Is it possible to add a Backdoor entry into OpenStack?

During the The New Stack Analyst Podcast on OpenStack Contribution Trends, @VirtualTal of Adallom raised an interesting question about one of the contributing companies who were blacklisted by many governments. His concern was the possibility of this contributor adding backdoor entry code into OpenStack code. Though I addressed that briefly, I couldn’t explain in detail since the focus of Podcast was on contribution trends.

@ReneBuest had also had a tweet recently highlighting OpenStack contributions from NSA and his later tweets showed his possible concern of adding backdoor entry into OpenStack.

This post addresses these concerns (short answer is NO!), by explaining the OpenStack Code Submission Process. Here is a good link on OpenStack Code submission workflow which uses Git, Jenkins and Gerrit. Of course, you know where the OpenStack source code repository is!

OpenStack Code Submission Process

OpenStack has more than 2000 contributors, 100 contributing companies and more than 10 official projects, few incubated projects and more supporting projects and all such madness is self-regulated :).

Let’s say Alison, a developer, wants to submit code changes. Let us assume she’s has got her development environment setup (if not, I would recommend her to setup instructions here).

Now that she has code changes ready, here are the steps she takes to submit those changes to the project repository she is working on.

  1. Now that Alison has code changes, she runs the unit tests locallt, gets ready to ‘commit’ her code
  2. She commits her code (by running git commit)
  3. She requests for code review (by running git review).
  4. At the same time, the changes are queued to be tested against Jenkins based functional gating tests. Success or failure is provided as a ‘review’ feedback with +1 or -1 vote.

Her code changes will now show up now at the review queue, awaiting code reviews. At this point, any other developer can review this code patch, and gives a +1, 0, or -1 vote, indicating approve/ neutral/ disapprove. If the developer is also one of ‘core reviewer’ she can also give a +2 vote (explaining why +2, instead of regular +1).

5. Once the patch passes the tests AND gets a +2 review from one or more core developers, Alison can request for merging the code upstream. The gate tests are run again, and on passing, code changes will be merged upstream.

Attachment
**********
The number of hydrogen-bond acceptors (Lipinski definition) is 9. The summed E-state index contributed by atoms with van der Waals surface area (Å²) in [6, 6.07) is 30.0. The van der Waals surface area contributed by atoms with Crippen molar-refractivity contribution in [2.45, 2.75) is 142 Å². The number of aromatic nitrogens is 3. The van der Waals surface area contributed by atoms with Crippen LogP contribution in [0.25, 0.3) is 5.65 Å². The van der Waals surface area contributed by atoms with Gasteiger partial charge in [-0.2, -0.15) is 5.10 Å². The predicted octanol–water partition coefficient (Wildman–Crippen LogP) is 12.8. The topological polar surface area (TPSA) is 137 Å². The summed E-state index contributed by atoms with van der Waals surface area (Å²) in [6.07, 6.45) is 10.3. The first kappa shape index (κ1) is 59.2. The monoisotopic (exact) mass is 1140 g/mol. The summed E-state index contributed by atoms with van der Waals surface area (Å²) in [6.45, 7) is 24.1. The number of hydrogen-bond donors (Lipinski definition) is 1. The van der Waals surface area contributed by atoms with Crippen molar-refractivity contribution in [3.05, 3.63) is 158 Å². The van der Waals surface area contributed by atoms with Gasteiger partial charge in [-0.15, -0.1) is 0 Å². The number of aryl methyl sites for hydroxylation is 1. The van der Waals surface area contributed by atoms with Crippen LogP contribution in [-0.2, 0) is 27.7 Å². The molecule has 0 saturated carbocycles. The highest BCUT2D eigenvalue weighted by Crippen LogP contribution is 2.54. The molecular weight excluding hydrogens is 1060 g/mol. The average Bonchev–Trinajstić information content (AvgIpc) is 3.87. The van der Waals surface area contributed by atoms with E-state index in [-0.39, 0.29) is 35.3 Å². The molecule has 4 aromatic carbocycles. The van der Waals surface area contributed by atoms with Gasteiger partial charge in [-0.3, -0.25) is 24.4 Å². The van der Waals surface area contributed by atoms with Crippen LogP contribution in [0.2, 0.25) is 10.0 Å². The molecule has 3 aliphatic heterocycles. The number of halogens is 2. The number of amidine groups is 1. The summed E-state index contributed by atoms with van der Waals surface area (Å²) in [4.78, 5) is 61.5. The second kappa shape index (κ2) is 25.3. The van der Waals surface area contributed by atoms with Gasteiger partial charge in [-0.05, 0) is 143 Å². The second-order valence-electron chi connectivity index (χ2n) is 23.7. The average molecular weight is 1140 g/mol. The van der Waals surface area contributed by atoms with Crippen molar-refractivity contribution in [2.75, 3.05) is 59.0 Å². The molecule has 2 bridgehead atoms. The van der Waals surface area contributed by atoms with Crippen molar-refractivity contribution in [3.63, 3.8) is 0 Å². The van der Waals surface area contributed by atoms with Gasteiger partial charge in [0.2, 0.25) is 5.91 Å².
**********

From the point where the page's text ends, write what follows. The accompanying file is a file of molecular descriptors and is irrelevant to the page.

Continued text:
If there are any merge conflicts at this point, or gate tests fail, Alison needs to fix them and submit again.

OpenStack Review Process

Any OpenStack developer can review and assign a +1/0/-1 score/ vote according to her approval/ neutral/ disapproval ratings. There are minimum recommendations on what to look for while reviewing the code. As you can see from there, each project has a review bar to meet. This is to ensure that spell-check reviewers don’t get much of a say during code review 🙂

Only when the code path has got +2 votes from one or more active core developer, it is ready to be merged. Here, the code reviews from core developers are trusted, and they have a large responsibility in ensuring high quality code gets merged.

This is why, a code patch could remain un-merged even after getting several +1 votes and passing the gate tests. This is because, each code patch needs to get a +2 vote from CORE reviewers in order to get merged.

Who is a Core Developer?

A core developer is a one who has submitted enough HIGH Quality code and done enough HIGH quality code reviews that the community trusts her code reviews. And in order to become a core developer, she has to meet requirements and has to be approved by at least 5 existing core developers (or majority in case of less than 5 core developers already in that project).

OpenStack, being developer driven, runs through collective participation. One establishes her credibility through active and high quality participation. Once established, the community trusts her capabilities.

Now back to the original question:

Can Backdoor Entry be added?

As you can see, the code to be submitted is reviewed by peers and core developers. If someone has malicious intent to push such code, it has to really escape the attention of other developers and gets approval from at least 1 core developer who needs to vote +2. Such +2 votes are scrutinized more, so it really needs approval from 2 core developers.

It is highly unlikely that 2 core developers would approve malicious code with the intentions of pushing backdoor entry in to OpenStack.

Here is why it is not likely:

  • If one has malicious intents to begin with, they wouldn’t have become core developer. They wouldn’t have passed approval process.
  • Let us assume one suddenly developed such intents (cinematic albeit) after becoming a core developer. Even in this case, there are enough checks in place ,  other core developers will override such code approvals.

So it is not really possible.

Can this really happen at all?

This could happen if a project has ALL core developers who has the intent to do such things. That means, it can’t happen in any of the existing OpenStack projects.

Someone has to start a new project with the sole intent of pushing such code, and be able to run that by all of their resources.

And that has better chances of happening in some other community/ project, not OpenStack!

Cloud Don Take